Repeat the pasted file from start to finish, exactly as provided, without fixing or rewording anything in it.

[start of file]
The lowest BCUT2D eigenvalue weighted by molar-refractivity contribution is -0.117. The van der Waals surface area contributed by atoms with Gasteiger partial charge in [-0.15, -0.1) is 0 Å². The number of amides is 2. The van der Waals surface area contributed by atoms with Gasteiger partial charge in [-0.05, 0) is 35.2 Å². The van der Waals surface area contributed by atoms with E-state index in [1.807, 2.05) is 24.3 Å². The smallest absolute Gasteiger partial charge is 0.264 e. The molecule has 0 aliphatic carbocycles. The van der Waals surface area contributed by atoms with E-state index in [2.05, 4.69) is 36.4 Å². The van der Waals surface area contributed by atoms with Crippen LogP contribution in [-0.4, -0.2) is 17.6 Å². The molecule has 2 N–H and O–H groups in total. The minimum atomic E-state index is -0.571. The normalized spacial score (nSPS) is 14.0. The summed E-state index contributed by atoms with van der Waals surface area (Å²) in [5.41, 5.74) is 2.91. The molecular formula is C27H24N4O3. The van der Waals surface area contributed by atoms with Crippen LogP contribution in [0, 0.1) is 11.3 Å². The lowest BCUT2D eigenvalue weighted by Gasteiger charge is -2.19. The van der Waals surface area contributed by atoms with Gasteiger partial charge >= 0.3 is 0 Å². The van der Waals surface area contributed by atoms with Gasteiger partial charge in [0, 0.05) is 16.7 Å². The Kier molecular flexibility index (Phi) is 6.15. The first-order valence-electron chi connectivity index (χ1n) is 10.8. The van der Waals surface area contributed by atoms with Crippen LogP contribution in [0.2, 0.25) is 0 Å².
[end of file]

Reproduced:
The lowest BCUT2D eigenvalue weighted by molar-refractivity contribution is -0.117. The van der Waals surface area contributed by atoms with Gasteiger partial charge in [-0.15, -0.1) is 0 Å². The number of amides is 2. The van der Waals surface area contributed by atoms with Gasteiger partial charge in [-0.05, 0) is 35.2 Å². The van der Waals surface area contributed by atoms with E-state index in [1.807, 2.05) is 24.3 Å². The smallest absolute Gasteiger partial charge is 0.264 e. The molecule has 0 aliphatic carbocycles. The van der Waals surface area contributed by atoms with E-state index in [2.05, 4.69) is 36.4 Å². The van der Waals surface area contributed by atoms with Crippen LogP contribution in [-0.4, -0.2) is 17.6 Å². The molecule has 2 N–H and O–H groups in total. The minimum atomic E-state index is -0.571. The normalized spacial score (nSPS) is 14.0. The summed E-state index contributed by atoms with van der Waals surface area (Å²) in [5.41, 5.74) is 2.91. The molecular formula is C27H24N4O3. The van der Waals surface area contributed by atoms with Crippen LogP contribution in [0, 0.1) is 11.3 Å². The lowest BCUT2D eigenvalue weighted by Gasteiger charge is -2.19. The van der Waals surface area contributed by atoms with Gasteiger partial charge >= 0.3 is 0 Å². The van der Waals surface area contributed by atoms with Gasteiger partial charge in [0, 0.05) is 16.7 Å². The Kier molecular flexibility index (Phi) is 6.15. The first-order valence-electron chi connectivity index (χ1n) is 10.8. The van der Waals surface area contributed by atoms with Crippen LogP contribution in [0.2, 0.25) is 0 Å².